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Centuries of Molokai Pa`akai

Salt: a long history of high value

For many people, salt is something found in shakers on the dinner table. But for ancient Hawaiians who harvested snow-white flakes of pa`akai from the rocky shores of Molokai, it held sacred value. After seawater dried in the sun and the remaining salt was scraped from bowl-like crevices in the lava rock, it was used in ceremonies, purification rituals, to preserve food, and even regarded like money for trading.

Cameron Hiro, salt farmer and local operations manager for Hawaii Kai Corporation, holds salt in its whole, unrefined form harvested from drying boxes on his homestead. Photo by Catherine Cluett.

“[Native Hawaiians] have been harvesting salt as long as people have been here,” said
Mac Poepoe, a Molokai-born traditional resource manager. “People used to walk miles
just to collect salt.”

In the mid-1800s, salt began to take on a different value — as a commercial export product. During the reign of King Kamehameha V, the first major salt works on Molokai was called Kahapa`akai, or “resting place of the salt,” encompassing about 3.5 acres, according to local historian Arleone Dibben-Young. Located in present-day Kawela area, it was operated largely by Chinese workers, and also known as the “Chinese salt beds.” Because working there was so backbreaking, it was also used as criminal punishment, and unlucky local lawbreakers would be sentenced to labor in the salt works, according to historic records.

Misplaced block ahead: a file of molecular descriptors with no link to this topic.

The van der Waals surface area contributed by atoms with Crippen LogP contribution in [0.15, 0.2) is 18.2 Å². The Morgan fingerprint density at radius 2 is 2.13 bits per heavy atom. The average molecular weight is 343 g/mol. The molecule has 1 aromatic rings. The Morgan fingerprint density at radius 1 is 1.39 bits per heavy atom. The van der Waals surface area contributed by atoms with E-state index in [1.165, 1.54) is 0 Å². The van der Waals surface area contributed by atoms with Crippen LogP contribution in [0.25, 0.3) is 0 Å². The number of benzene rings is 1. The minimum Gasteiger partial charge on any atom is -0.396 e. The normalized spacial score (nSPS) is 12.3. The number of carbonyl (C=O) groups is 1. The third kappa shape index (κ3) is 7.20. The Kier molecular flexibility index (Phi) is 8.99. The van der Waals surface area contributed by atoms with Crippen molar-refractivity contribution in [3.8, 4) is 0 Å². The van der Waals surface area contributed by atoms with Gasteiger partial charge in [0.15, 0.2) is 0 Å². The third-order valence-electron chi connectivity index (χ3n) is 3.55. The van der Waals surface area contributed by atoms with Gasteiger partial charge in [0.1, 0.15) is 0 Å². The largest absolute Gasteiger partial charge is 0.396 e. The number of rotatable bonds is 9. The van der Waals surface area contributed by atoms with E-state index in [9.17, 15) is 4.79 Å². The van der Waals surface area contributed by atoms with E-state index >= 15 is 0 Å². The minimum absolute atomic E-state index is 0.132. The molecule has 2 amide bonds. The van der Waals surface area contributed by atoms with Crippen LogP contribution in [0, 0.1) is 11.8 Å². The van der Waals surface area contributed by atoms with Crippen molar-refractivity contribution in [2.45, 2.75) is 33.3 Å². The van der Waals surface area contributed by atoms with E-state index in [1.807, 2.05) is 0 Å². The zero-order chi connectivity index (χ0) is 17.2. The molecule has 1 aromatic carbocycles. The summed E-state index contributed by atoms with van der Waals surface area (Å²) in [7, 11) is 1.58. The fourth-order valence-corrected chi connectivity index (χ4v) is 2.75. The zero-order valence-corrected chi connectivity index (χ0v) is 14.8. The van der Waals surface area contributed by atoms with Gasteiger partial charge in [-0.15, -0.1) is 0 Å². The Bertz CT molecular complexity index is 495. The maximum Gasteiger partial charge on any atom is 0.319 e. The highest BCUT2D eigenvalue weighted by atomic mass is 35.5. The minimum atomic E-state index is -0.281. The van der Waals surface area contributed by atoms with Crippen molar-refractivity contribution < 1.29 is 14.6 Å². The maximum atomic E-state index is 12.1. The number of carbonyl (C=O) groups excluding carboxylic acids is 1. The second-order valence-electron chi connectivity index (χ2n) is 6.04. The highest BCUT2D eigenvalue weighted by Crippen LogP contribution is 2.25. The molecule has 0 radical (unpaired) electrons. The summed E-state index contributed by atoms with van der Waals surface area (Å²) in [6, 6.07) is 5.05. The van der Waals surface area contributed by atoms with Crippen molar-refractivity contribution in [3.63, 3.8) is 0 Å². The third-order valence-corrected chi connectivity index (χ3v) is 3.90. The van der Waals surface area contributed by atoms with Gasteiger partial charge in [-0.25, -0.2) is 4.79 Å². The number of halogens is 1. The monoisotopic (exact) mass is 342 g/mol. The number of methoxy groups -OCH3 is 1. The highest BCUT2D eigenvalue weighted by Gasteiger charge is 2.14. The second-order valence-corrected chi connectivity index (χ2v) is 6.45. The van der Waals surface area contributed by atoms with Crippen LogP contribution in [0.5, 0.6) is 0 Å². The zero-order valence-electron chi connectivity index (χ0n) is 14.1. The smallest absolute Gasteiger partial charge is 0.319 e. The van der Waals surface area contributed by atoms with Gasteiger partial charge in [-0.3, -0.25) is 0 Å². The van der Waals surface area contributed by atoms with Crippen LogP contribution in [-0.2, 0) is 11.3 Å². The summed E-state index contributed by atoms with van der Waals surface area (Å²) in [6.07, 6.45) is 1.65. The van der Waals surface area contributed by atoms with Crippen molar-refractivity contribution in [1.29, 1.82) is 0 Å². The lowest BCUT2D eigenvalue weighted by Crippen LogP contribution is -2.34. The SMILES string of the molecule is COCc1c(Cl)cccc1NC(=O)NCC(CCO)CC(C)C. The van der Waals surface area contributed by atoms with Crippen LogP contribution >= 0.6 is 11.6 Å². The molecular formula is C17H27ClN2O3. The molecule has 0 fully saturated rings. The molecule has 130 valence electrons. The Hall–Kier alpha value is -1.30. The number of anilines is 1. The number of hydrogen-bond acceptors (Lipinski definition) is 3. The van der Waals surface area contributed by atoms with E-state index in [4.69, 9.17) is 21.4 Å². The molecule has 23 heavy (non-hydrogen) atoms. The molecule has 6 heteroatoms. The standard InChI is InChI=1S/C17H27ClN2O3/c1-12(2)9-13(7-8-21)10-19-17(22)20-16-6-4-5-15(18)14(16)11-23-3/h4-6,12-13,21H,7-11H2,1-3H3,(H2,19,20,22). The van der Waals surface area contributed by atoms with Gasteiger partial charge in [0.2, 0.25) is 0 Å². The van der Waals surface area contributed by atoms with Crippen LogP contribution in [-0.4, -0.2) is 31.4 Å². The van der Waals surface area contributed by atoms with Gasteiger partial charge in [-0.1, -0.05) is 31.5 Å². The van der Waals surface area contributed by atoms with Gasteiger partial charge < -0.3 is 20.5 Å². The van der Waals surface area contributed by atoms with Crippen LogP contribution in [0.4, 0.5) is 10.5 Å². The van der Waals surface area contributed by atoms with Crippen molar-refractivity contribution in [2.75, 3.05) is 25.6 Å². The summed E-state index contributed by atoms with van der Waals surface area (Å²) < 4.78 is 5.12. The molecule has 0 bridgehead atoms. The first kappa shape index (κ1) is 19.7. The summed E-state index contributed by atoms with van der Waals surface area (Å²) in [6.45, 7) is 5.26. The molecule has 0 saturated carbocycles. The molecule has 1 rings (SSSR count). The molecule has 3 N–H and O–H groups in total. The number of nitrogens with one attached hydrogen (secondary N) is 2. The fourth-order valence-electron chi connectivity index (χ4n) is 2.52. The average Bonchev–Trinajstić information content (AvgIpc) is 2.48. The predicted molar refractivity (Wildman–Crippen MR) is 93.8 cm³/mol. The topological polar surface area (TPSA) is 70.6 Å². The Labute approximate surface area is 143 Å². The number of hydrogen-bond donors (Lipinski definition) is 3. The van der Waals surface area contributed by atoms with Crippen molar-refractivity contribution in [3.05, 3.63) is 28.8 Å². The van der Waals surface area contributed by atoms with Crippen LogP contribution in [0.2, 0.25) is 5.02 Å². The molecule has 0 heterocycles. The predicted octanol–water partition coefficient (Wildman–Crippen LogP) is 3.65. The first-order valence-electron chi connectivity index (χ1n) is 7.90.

There, salt was “developed to a high state of perfection, specifically for chiefs, subjects and fishermen,” stated George Paul Cooke’s Mo`olelo of Molokai.

Kaunakakai Salt Works, circa 1901. Photo courtesy Arleone Dibben-Young

Later, in the first decade of the 20th century, the Kaunakakai salt works was established just west of the present-day harbor. The salt works covered about 15 acres on either side of the Kaunakakai Stream. Seawater was pumped into inland drying pans by laborers working paddle wheels, according to Dibben-Young. Alternatively, historic records tell of a water buffalo that was used to pump the brine.

“At one time, Kaunakakai salt works was one of the largest producers of salt exported to
the mainland from Hawaii,” said Dibben-Young. In 1870, the then-Kingdom of Hawaii
exported 2,513 tons of salt to the mainland.

Today, commercial production of salt from Molokai’s seawater continues. Two companies have gained international recognition for their Molokai salt — Pacifica Hawaii, locally owned and operated by Nancy Gove, and Hawaii Kai Corporation, now California-based but produced locally by homesteader Cameron Hiro and his family.

Through the centuries, Molokai pa`akai still holds great value, both culturally and economically. Modern adaptions on nature’s salt formation enables today’s larger-scale commercial operations to be less backbreaking than it was during the time of King Kamehameha V. But tradition is also carried on by locals who still gather salt from the same rock crevices as their ancestors.


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